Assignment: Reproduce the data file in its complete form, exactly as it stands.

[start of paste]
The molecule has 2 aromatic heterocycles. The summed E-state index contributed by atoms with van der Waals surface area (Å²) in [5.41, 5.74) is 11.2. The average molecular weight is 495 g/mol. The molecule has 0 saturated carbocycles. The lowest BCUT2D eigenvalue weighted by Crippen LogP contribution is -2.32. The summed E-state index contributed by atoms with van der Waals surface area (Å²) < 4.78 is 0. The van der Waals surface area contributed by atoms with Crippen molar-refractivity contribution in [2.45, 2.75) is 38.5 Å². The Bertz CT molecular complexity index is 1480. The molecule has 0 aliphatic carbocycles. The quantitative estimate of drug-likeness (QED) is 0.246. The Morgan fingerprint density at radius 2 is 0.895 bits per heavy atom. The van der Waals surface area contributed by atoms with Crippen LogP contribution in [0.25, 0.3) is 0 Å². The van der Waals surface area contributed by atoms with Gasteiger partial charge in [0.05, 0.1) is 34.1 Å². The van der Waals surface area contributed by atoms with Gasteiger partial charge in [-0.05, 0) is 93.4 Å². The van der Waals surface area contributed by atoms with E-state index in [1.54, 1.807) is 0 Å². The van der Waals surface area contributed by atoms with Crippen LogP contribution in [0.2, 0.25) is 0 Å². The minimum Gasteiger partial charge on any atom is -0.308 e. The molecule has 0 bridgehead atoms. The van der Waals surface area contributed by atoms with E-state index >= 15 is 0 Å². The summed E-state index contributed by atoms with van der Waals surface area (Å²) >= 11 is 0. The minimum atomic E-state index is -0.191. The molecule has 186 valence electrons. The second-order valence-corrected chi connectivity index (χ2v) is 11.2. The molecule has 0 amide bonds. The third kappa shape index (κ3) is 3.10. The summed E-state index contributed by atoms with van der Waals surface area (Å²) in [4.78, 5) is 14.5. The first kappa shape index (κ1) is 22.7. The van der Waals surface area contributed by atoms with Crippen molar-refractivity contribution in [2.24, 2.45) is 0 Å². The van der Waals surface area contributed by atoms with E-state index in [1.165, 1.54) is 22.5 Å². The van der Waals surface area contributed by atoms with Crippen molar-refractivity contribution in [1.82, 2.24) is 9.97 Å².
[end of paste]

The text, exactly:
The molecule has 2 aromatic heterocycles. The summed E-state index contributed by atoms with van der Waals surface area (Å²) in [5.41, 5.74) is 11.2. The average molecular weight is 495 g/mol. The molecule has 0 saturated carbocycles. The lowest BCUT2D eigenvalue weighted by Crippen LogP contribution is -2.32. The summed E-state index contributed by atoms with van der Waals surface area (Å²) < 4.78 is 0. The van der Waals surface area contributed by atoms with Crippen molar-refractivity contribution in [2.45, 2.75) is 38.5 Å². The Bertz CT molecular complexity index is 1480. The molecule has 0 aliphatic carbocycles. The quantitative estimate of drug-likeness (QED) is 0.246. The Morgan fingerprint density at radius 2 is 0.895 bits per heavy atom. The van der Waals surface area contributed by atoms with Crippen LogP contribution in [0.25, 0.3) is 0 Å². The van der Waals surface area contributed by atoms with Gasteiger partial charge in [0.05, 0.1) is 34.1 Å². The van der Waals surface area contributed by atoms with Gasteiger partial charge in [-0.05, 0) is 93.4 Å². The van der Waals surface area contributed by atoms with E-state index in [1.54, 1.807) is 0 Å². The van der Waals surface area contributed by atoms with Crippen LogP contribution in [0.2, 0.25) is 0 Å². The minimum Gasteiger partial charge on any atom is -0.308 e. The molecule has 0 bridgehead atoms. The van der Waals surface area contributed by atoms with E-state index >= 15 is 0 Å². The summed E-state index contributed by atoms with van der Waals surface area (Å²) >= 11 is 0. The minimum atomic E-state index is -0.191. The molecule has 186 valence electrons. The second-order valence-corrected chi connectivity index (χ2v) is 11.2. The molecule has 0 amide bonds. The third kappa shape index (κ3) is 3.10. The summed E-state index contributed by atoms with van der Waals surface area (Å²) in [4.78, 5) is 14.5. The first kappa shape index (κ1) is 22.7. The van der Waals surface area contributed by atoms with Crippen molar-refractivity contribution in [2.24, 2.45) is 0 Å². The van der Waals surface area contributed by atoms with E-state index in [1.165, 1.54) is 22.5 Å². The van der Waals surface area contributed by atoms with Crippen molar-refractivity contribution in [1.82, 2.24) is 9.97 Å².